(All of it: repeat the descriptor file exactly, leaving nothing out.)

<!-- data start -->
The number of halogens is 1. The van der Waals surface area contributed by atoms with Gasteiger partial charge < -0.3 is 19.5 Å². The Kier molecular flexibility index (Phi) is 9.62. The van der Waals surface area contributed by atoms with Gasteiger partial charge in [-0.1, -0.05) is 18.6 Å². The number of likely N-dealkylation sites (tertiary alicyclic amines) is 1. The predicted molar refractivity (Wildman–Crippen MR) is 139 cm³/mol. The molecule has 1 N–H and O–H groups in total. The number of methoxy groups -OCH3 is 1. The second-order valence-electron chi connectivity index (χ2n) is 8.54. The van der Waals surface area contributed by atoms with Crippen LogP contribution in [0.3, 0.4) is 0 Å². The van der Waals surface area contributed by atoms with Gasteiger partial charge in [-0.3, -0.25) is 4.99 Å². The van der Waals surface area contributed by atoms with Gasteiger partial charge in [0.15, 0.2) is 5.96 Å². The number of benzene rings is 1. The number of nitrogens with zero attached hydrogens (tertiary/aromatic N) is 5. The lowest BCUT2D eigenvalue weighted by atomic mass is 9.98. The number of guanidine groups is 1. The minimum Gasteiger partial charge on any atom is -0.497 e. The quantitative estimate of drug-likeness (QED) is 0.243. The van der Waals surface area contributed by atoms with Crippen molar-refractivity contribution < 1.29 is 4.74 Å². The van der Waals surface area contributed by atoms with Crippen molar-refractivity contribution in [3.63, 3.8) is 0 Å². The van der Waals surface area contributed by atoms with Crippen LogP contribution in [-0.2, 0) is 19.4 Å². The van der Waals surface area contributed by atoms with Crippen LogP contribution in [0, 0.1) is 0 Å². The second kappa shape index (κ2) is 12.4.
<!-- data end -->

The number of halogens is 1. The van der Waals surface area contributed by atoms with Gasteiger partial charge < -0.3 is 19.5 Å². The Kier molecular flexibility index (Phi) is 9.62. The van der Waals surface area contributed by atoms with Gasteiger partial charge in [-0.1, -0.05) is 18.6 Å². The number of likely N-dealkylation sites (tertiary alicyclic amines) is 1. The predicted molar refractivity (Wildman–Crippen MR) is 139 cm³/mol. The molecule has 1 N–H and O–H groups in total. The number of methoxy groups -OCH3 is 1. The second-order valence-electron chi connectivity index (χ2n) is 8.54. The van der Waals surface area contributed by atoms with Crippen LogP contribution in [0.3, 0.4) is 0 Å². The van der Waals surface area contributed by atoms with Gasteiger partial charge in [-0.3, -0.25) is 4.99 Å². The van der Waals surface area contributed by atoms with Gasteiger partial charge in [0.15, 0.2) is 5.96 Å². The number of benzene rings is 1. The number of nitrogens with zero attached hydrogens (tertiary/aromatic N) is 5. The lowest BCUT2D eigenvalue weighted by atomic mass is 9.98. The number of guanidine groups is 1. The minimum Gasteiger partial charge on any atom is -0.497 e. The quantitative estimate of drug-likeness (QED) is 0.243. The van der Waals surface area contributed by atoms with Crippen molar-refractivity contribution < 1.29 is 4.74 Å². The van der Waals surface area contributed by atoms with Crippen molar-refractivity contribution in [3.63, 3.8) is 0 Å². The van der Waals surface area contributed by atoms with Crippen LogP contribution in [-0.2, 0) is 19.4 Å². The van der Waals surface area contributed by atoms with Crippen LogP contribution in [0, 0.1) is 0 Å². The second kappa shape index (κ2) is 12.4.